Multiscale Modeling of Fiber-reinforced 10-degree Coupon Tests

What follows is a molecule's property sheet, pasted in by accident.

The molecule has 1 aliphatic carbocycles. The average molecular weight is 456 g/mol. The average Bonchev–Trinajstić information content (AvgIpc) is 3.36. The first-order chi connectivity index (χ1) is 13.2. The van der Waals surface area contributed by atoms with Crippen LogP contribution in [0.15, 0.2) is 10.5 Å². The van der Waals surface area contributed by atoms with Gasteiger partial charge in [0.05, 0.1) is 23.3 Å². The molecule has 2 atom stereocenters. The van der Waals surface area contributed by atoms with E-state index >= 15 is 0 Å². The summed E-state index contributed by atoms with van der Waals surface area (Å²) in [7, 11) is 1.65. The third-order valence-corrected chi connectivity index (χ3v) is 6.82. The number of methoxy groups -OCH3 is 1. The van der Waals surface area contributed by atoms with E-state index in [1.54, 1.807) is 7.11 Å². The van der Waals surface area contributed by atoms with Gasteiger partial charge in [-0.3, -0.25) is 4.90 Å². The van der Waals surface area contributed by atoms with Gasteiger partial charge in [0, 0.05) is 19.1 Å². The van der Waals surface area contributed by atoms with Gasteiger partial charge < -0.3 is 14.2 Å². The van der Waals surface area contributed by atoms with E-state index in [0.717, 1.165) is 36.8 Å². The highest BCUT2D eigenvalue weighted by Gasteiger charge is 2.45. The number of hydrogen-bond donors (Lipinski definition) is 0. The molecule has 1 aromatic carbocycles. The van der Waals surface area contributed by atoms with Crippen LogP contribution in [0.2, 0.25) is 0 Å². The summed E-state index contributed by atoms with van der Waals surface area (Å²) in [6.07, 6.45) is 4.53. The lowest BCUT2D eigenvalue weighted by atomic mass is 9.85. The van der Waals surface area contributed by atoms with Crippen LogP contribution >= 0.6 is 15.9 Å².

F. Souza, MultiMechanicsFiber reinforced composites are now often used in manufacturing of aerospace parts to reduce weight and maintain structural performance and reliability. Besides lightweighting, fiber-reinforced composites have another advantage over metals – failure of composites is not abrupt or sudden, but rather progressive. Even though progressive failure is advantageous from a life-performance point of view, it poses significant challenges when it comes to modelling and simulation. Another big issue related to usage of composite materials in various industries, including aerospace, is that their design has relied on empirical design practices, which are too costly. Therefore, efficient computational methods capable of reducing the overall cost associated with application of composite materials in industrial scale are highly desired. Accurate prediction of composite material performance requires a rigorous physics based approach to properly capture the microstructural behavior under various loading conditions. One of the main challenges is the modelling of multiple microstructural failure mechanisms, such as fiber break, matrix cracking and fiber-matrix debonding. In addition to that, modelling a full composite part with such great level of microstructural detail is not feasible, many times impossible, for standard numerical methods even when using modern high performance computing. In this work, a TRUE Multiscale Finite Element approach has been used to predict failure of carbon-fiber reinforced materials with the ability to consider all relevant microstructural failure mechanisms. Multiple 10-degree coupon tests, which is a non-standard test for continuous fiber reinforced composites, have been performed to validate the numerical approach. This test was selected with the goal to evaluate if the approach is capable of capturing de-bonding between fiber and matrix. It is shown that the computational models can efficiently and accurately capture microstructural details, including manufacturing-induced defects. Numerical results are compared to experimental data and total CPU time and memory are reported to show how efficient the TRUE Multiscale approach performed in this study.